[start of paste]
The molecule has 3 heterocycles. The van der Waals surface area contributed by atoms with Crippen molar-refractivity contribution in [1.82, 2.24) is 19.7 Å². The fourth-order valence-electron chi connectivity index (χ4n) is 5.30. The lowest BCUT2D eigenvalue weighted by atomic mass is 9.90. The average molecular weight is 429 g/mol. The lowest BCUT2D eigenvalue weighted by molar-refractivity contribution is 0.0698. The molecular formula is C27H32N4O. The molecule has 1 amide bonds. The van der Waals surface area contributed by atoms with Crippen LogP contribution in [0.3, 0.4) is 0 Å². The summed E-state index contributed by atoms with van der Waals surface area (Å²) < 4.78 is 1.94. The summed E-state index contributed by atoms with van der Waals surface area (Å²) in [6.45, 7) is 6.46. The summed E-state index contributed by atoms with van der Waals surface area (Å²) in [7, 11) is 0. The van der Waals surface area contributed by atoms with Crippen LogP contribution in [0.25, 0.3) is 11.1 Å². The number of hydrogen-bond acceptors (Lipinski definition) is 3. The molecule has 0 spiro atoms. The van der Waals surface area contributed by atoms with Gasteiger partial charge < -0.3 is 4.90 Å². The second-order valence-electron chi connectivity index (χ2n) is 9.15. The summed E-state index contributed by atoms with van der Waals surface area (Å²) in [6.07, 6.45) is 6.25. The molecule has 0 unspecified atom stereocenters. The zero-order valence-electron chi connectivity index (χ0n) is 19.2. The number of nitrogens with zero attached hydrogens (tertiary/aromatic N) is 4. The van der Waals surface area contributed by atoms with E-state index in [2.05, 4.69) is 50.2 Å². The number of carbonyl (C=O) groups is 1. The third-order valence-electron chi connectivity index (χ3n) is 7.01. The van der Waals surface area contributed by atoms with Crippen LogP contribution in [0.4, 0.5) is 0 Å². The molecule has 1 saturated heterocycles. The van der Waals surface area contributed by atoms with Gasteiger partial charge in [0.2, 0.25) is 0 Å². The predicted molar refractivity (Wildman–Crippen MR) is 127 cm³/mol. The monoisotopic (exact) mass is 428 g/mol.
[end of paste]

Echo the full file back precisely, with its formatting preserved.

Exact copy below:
The molecule has 3 heterocycles. The van der Waals surface area contributed by atoms with Crippen molar-refractivity contribution in [1.82, 2.24) is 19.7 Å². The fourth-order valence-electron chi connectivity index (χ4n) is 5.30. The lowest BCUT2D eigenvalue weighted by atomic mass is 9.90. The average molecular weight is 429 g/mol. The lowest BCUT2D eigenvalue weighted by molar-refractivity contribution is 0.0698. The molecular formula is C27H32N4O. The molecule has 1 amide bonds. The van der Waals surface area contributed by atoms with Crippen LogP contribution in [0.3, 0.4) is 0 Å². The summed E-state index contributed by atoms with van der Waals surface area (Å²) < 4.78 is 1.94. The summed E-state index contributed by atoms with van der Waals surface area (Å²) in [6.45, 7) is 6.46. The summed E-state index contributed by atoms with van der Waals surface area (Å²) in [7, 11) is 0. The van der Waals surface area contributed by atoms with Crippen LogP contribution in [0.25, 0.3) is 11.1 Å². The number of hydrogen-bond acceptors (Lipinski definition) is 3. The molecule has 0 spiro atoms. The van der Waals surface area contributed by atoms with Gasteiger partial charge < -0.3 is 4.90 Å². The second-order valence-electron chi connectivity index (χ2n) is 9.15. The summed E-state index contributed by atoms with van der Waals surface area (Å²) in [6.07, 6.45) is 6.25. The molecule has 0 unspecified atom stereocenters. The zero-order valence-electron chi connectivity index (χ0n) is 19.2. The number of nitrogens with zero attached hydrogens (tertiary/aromatic N) is 4. The van der Waals surface area contributed by atoms with E-state index in [2.05, 4.69) is 50.2 Å². The number of carbonyl (C=O) groups is 1. The third-order valence-electron chi connectivity index (χ3n) is 7.01. The van der Waals surface area contributed by atoms with Crippen LogP contribution in [0.4, 0.5) is 0 Å². The molecule has 1 saturated heterocycles. The van der Waals surface area contributed by atoms with Gasteiger partial charge in [0.2, 0.25) is 0 Å². The predicted molar refractivity (Wildman–Crippen MR) is 127 cm³/mol. The monoisotopic (exact) mass is 428 g/mol.